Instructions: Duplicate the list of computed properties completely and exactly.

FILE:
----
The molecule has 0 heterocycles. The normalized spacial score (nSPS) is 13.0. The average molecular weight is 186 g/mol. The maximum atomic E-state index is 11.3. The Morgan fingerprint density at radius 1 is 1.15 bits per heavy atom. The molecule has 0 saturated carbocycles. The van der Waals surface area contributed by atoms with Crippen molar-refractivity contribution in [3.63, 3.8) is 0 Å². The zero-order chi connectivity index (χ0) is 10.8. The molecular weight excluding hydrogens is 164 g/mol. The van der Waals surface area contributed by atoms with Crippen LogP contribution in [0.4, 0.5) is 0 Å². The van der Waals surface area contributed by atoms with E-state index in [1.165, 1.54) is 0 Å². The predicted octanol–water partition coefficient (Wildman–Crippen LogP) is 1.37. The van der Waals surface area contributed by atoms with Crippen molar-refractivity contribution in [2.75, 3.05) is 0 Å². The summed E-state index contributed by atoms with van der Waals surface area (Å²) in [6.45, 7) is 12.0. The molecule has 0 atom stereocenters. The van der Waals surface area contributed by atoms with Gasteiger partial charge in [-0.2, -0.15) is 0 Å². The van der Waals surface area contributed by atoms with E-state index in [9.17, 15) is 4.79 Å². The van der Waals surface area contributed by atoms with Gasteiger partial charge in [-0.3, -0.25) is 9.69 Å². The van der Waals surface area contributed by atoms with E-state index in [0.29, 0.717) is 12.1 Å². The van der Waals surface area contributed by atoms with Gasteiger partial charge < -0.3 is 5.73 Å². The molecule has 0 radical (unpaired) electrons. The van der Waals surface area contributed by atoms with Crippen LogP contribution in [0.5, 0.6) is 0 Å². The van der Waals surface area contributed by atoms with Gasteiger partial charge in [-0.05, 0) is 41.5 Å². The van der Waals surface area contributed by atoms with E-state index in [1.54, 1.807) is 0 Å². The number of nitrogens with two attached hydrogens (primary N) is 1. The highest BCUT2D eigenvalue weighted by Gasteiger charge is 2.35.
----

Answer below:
The molecule has 0 heterocycles. The normalized spacial score (nSPS) is 13.0. The average molecular weight is 186 g/mol. The maximum atomic E-state index is 11.3. The Morgan fingerprint density at radius 1 is 1.15 bits per heavy atom. The molecule has 0 saturated carbocycles. The van der Waals surface area contributed by atoms with Crippen molar-refractivity contribution in [3.63, 3.8) is 0 Å². The zero-order chi connectivity index (χ0) is 10.8. The molecular weight excluding hydrogens is 164 g/mol. The van der Waals surface area contributed by atoms with Crippen LogP contribution in [0.4, 0.5) is 0 Å². The van der Waals surface area contributed by atoms with E-state index in [1.165, 1.54) is 0 Å². The predicted octanol–water partition coefficient (Wildman–Crippen LogP) is 1.37. The van der Waals surface area contributed by atoms with Crippen molar-refractivity contribution in [2.75, 3.05) is 0 Å². The summed E-state index contributed by atoms with van der Waals surface area (Å²) in [6.45, 7) is 12.0. The molecule has 0 atom stereocenters. The van der Waals surface area contributed by atoms with Gasteiger partial charge in [-0.2, -0.15) is 0 Å². The van der Waals surface area contributed by atoms with E-state index in [9.17, 15) is 4.79 Å². The van der Waals surface area contributed by atoms with Gasteiger partial charge in [-0.3, -0.25) is 9.69 Å². The van der Waals surface area contributed by atoms with E-state index in [0.29, 0.717) is 12.1 Å². The van der Waals surface area contributed by atoms with Gasteiger partial charge < -0.3 is 5.73 Å². The molecule has 0 radical (unpaired) electrons. The van der Waals surface area contributed by atoms with Crippen LogP contribution in [0.5, 0.6) is 0 Å². The van der Waals surface area contributed by atoms with Gasteiger partial charge in [-0.05, 0) is 41.5 Å². The van der Waals surface area contributed by atoms with E-state index in [1.54, 1.807) is 0 Å². The number of nitrogens with two attached hydrogens (primary N) is 1. The highest BCUT2D eigenvalue weighted by Gasteiger charge is 2.35.